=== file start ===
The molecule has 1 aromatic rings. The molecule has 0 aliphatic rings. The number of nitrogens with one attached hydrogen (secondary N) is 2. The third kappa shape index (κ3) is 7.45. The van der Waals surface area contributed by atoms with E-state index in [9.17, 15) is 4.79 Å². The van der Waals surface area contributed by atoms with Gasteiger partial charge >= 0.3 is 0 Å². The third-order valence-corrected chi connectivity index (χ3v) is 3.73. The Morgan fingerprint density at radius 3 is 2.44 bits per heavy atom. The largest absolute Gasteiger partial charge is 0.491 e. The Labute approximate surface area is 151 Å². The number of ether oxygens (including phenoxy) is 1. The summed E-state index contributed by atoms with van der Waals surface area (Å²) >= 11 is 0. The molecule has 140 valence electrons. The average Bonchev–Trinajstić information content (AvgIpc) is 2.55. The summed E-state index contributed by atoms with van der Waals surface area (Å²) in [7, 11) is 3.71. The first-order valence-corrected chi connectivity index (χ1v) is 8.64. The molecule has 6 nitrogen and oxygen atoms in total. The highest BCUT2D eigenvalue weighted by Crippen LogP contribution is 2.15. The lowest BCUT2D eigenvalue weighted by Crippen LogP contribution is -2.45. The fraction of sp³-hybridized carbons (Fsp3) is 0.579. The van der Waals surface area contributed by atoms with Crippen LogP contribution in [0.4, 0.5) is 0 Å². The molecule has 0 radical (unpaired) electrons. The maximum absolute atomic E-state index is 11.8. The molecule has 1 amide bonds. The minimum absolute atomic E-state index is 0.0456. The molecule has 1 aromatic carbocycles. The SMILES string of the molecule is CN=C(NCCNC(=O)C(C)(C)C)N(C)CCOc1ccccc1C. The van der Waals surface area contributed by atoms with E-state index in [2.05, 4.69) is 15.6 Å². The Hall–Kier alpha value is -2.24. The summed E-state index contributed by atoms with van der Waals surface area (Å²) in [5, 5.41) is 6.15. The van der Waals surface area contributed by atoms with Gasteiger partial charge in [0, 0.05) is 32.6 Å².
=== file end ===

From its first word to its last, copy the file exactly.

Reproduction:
The molecule has 1 aromatic rings. The molecule has 0 aliphatic rings. The number of nitrogens with one attached hydrogen (secondary N) is 2. The third kappa shape index (κ3) is 7.45. The van der Waals surface area contributed by atoms with E-state index in [9.17, 15) is 4.79 Å². The van der Waals surface area contributed by atoms with Gasteiger partial charge >= 0.3 is 0 Å². The third-order valence-corrected chi connectivity index (χ3v) is 3.73. The Morgan fingerprint density at radius 3 is 2.44 bits per heavy atom. The largest absolute Gasteiger partial charge is 0.491 e. The Labute approximate surface area is 151 Å². The number of ether oxygens (including phenoxy) is 1. The summed E-state index contributed by atoms with van der Waals surface area (Å²) >= 11 is 0. The molecule has 140 valence electrons. The average Bonchev–Trinajstić information content (AvgIpc) is 2.55. The summed E-state index contributed by atoms with van der Waals surface area (Å²) in [7, 11) is 3.71. The first-order valence-corrected chi connectivity index (χ1v) is 8.64. The molecule has 6 nitrogen and oxygen atoms in total. The highest BCUT2D eigenvalue weighted by Crippen LogP contribution is 2.15. The lowest BCUT2D eigenvalue weighted by Crippen LogP contribution is -2.45. The fraction of sp³-hybridized carbons (Fsp3) is 0.579. The van der Waals surface area contributed by atoms with Crippen LogP contribution in [0.4, 0.5) is 0 Å². The molecule has 0 radical (unpaired) electrons. The maximum absolute atomic E-state index is 11.8. The molecule has 1 amide bonds. The minimum absolute atomic E-state index is 0.0456. The molecule has 1 aromatic carbocycles. The SMILES string of the molecule is CN=C(NCCNC(=O)C(C)(C)C)N(C)CCOc1ccccc1C. The van der Waals surface area contributed by atoms with E-state index in [2.05, 4.69) is 15.6 Å². The Hall–Kier alpha value is -2.24. The summed E-state index contributed by atoms with van der Waals surface area (Å²) in [5, 5.41) is 6.15. The van der Waals surface area contributed by atoms with Gasteiger partial charge in [0, 0.05) is 32.6 Å².